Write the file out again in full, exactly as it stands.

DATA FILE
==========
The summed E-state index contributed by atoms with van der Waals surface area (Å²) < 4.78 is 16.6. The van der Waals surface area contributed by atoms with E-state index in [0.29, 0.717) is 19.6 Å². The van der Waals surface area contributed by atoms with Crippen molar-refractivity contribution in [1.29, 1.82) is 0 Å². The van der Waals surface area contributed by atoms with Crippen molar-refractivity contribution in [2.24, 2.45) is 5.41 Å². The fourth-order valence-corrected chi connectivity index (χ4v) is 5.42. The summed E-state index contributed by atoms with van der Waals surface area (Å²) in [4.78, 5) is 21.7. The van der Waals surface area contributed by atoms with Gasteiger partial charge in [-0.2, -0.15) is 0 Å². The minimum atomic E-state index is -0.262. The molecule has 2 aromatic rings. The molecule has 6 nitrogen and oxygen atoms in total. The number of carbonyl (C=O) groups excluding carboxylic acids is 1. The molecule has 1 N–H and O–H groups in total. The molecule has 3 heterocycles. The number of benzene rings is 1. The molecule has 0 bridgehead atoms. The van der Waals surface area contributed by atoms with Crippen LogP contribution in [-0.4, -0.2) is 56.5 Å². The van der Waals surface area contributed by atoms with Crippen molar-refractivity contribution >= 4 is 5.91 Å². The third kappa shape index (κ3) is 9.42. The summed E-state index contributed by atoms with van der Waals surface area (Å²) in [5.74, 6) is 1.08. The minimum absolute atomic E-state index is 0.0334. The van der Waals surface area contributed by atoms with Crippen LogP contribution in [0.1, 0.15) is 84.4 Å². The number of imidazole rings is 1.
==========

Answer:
The summed E-state index contributed by atoms with van der Waals surface area (Å²) < 4.78 is 16.6. The van der Waals surface area contributed by atoms with E-state index in [0.29, 0.717) is 19.6 Å². The van der Waals surface area contributed by atoms with Crippen molar-refractivity contribution in [1.29, 1.82) is 0 Å². The van der Waals surface area contributed by atoms with Crippen molar-refractivity contribution in [2.24, 2.45) is 5.41 Å². The fourth-order valence-corrected chi connectivity index (χ4v) is 5.42. The summed E-state index contributed by atoms with van der Waals surface area (Å²) in [4.78, 5) is 21.7. The van der Waals surface area contributed by atoms with Gasteiger partial charge in [-0.2, -0.15) is 0 Å². The minimum atomic E-state index is -0.262. The molecule has 2 aromatic rings. The molecule has 6 nitrogen and oxygen atoms in total. The number of carbonyl (C=O) groups excluding carboxylic acids is 1. The molecule has 1 N–H and O–H groups in total. The molecule has 3 heterocycles. The number of benzene rings is 1. The molecule has 0 bridgehead atoms. The van der Waals surface area contributed by atoms with Crippen LogP contribution in [-0.4, -0.2) is 56.5 Å². The van der Waals surface area contributed by atoms with Crippen molar-refractivity contribution >= 4 is 5.91 Å². The third kappa shape index (κ3) is 9.42. The summed E-state index contributed by atoms with van der Waals surface area (Å²) in [5.74, 6) is 1.08. The minimum absolute atomic E-state index is 0.0334. The van der Waals surface area contributed by atoms with Crippen LogP contribution in [0.1, 0.15) is 84.4 Å². The number of imidazole rings is 1.